Tom Frankovich was taking a break from putting together a report on THAT red tide, out stretching his legs, when a Key Largo man pulled up in front of the office. Sergio Matos told Frankovich, a Florida International University scientist, about something odd-looking in the canal. That’s when Frankovich found THIS red tide: Fibrocapsa japonica.
Fibrocapsa japonica have been associated with fish kills in southeast Asia and illness of seals in the North Sea. The Karenia brevis species is the one causing all of the havoc on the west, and now east coasts of Florida. There is no cause for alarm in the Keys, Frankovich said.
“This particular algae is a natural part of the environment and often forms harmless blooms with no noticeable effects on marine life, but it has the potential to cause fish kills if it persists for long time periods,” he said.
The find is distinctive just because it’s the first time it’s been found in the Keys.
The water sample was taken from a canal in the Pirate’s Cove subdivision of Key Largo. For months, agents of the Fish and Wildlife Commission have been testing Keys waters for the harmful algal bloom, the Karenia brevis, and found nothing. But earlier this week scientists from the National Oceanic and Atmospheric Administration announced they believed the red tide bypassed the Keys on the Gulf of Mexico loop current — shooting between the Marquesas and Dry Tortugas.
The Karenia brevis occurs exclusively in the Gulf of Mexico, a natural phenomenon that has been documented as far back as the 19th century. It forms offshore and can be pushed by wind and current to nearshore waters. If nearshore waters are nutrient-rich, the condition worsens.
It is rare, but not unheard of, for there to be a Kareniabrevis bloom on the east coast of Florida. There have been eight blooms on the east coast since the 1950s.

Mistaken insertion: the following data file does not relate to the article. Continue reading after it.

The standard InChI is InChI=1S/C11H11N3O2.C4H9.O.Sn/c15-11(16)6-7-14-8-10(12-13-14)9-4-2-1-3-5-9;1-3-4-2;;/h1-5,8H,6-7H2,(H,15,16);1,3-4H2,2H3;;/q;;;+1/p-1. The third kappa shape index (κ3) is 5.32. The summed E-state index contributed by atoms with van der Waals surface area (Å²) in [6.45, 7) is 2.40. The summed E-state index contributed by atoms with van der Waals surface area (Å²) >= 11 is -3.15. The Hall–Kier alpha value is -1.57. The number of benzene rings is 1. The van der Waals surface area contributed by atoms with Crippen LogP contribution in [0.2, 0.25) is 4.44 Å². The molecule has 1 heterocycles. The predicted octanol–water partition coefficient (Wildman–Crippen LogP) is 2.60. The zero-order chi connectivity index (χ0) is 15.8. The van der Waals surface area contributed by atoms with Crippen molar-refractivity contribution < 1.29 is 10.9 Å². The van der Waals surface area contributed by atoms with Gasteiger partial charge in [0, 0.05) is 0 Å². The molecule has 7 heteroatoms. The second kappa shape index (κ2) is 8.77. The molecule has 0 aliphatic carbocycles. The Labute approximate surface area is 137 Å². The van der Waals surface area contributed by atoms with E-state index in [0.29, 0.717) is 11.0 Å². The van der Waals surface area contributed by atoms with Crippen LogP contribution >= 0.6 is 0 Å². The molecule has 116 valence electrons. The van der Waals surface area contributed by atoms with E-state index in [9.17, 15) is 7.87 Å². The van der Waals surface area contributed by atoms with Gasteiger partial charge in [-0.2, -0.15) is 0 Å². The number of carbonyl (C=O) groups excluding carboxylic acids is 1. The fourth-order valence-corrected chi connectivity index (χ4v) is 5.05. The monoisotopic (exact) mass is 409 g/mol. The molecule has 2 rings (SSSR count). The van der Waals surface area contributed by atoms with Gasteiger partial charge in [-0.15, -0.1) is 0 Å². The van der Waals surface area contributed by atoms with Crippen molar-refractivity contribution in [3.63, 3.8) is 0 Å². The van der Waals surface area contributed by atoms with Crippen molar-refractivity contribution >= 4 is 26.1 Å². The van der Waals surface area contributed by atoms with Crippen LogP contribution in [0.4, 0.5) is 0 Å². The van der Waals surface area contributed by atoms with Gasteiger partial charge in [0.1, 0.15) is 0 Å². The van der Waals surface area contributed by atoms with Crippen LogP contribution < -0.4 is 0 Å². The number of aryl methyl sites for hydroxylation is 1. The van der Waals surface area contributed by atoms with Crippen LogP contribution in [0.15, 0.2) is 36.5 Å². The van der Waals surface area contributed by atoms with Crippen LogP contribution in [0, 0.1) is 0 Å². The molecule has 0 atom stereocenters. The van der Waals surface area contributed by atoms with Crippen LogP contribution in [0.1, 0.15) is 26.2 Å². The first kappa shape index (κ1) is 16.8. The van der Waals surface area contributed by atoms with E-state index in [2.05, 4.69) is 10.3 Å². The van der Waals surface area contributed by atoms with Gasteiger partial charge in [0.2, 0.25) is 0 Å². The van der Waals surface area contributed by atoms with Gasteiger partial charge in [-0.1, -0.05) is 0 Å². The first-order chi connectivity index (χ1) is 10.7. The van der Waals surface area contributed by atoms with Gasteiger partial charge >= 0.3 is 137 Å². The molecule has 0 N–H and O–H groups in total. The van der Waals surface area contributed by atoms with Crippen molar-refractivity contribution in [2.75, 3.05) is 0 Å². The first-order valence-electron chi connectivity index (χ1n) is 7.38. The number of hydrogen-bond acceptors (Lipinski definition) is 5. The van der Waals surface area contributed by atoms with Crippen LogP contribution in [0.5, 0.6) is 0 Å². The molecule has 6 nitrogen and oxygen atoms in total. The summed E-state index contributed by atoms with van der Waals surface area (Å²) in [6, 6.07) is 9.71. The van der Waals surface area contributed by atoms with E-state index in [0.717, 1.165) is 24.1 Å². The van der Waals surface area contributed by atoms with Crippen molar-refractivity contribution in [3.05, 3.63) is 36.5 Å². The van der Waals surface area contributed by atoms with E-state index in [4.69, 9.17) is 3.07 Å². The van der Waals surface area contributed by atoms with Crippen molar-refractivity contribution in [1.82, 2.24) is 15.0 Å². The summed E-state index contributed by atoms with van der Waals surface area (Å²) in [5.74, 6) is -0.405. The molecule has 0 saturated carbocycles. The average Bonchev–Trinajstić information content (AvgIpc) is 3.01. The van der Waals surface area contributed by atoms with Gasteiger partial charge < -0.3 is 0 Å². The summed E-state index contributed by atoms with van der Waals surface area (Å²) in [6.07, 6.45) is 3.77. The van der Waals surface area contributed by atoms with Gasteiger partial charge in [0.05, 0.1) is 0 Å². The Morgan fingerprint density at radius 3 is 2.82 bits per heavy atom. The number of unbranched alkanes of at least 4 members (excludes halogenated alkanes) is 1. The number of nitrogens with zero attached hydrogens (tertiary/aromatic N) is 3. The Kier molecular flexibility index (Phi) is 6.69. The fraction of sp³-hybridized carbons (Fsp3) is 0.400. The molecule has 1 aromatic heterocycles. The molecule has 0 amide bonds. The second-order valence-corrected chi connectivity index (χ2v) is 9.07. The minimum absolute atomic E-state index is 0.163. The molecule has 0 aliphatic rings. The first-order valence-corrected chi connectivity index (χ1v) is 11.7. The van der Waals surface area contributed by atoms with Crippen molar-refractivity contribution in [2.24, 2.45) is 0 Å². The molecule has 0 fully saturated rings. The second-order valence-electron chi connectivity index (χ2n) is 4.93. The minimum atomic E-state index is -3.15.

“This is consistent with the belief that some of this algae bloom gets entrained in the loop current and shoots up the east coast,” said Frankovich. He said it wasn’t surprising that the red tide showed in Palm Beach County first. “That’s where the Gulf Stream is closest to shore and where it’s likely any transfer would occur.”
Samples are at the lab to determine level of white fly infestation
Remember the whitefly? Well, it’s back, but not at the same levels the Keys experienced in 2013.
The Rugose Spiraling Whitefly likes the gumbo limbo, palms and avocado trees in the Keys. It feeds on the trees and excretes a sticky “honeydew” which, in turn, promotes the growth of a sooty black mold.
“A couple of years ago, you couldn’t walk across the Publix parking lot. Your shoes stuck to the pavement,” said Marathon Garden Club’s Judy Shaw who is a master gardener.
Reports of the whitefly have been trickling into the Monroe County Extension Office, operated in concert with the University of Florida. So far, the office has received about a dozen calls, some from homeowners, others from pest control companies.
The whitefly in the Keys are considered more of a nuisance than anything else, quickly knocked down by naturally occurring parasites, or a good dousing with the garden hose.
“From my observations, there seemed to be a promising number of parasitoids in each of the samples taken, but I am not the expert,” said Michelle Leonard-Mularz, environmental horticulture agent with the extension service. “I’m waiting to hear back from the entomologist working on analyzing the samples before making any management recommendations.”
The flies are tiny, resembling a big mote of dust. The wingspan is about 3 millimeters — smaller than the size of two fleas nose to nose. Like the rest of the animal kingdom, the whitefly is subject to the rollercoaster of prey and predator to maintain a natural balance. In the case of the whitefly, the predator is even tinier: a wasp that is barely visible to the naked eye.
“I used a magnifying glass, and it still looked like a blue-ish, black speck,” said Shaw.
For now, the best course of action is to leave the tree, whiteflies, and wasps alone and let nature do its work. If control is warranted, use the least toxic approach first, so not to harm the beneficial insects feeding on the whitefly. “Indiscriminant spraying of contact insecticides would also kill the beneficial parasitoids feeding on the whitefly,” said Leonard-Mularz.
“All of the wind and rain we had this week might take care of it,” said Shaw.
This particular whitefly was first discovered in Florida in 2009, and thought to have originated in Belize.
For more information, contact the UF/IFAS Extension Office at 305-292-4504 in Key West or 305-453-8748 in Key Largo.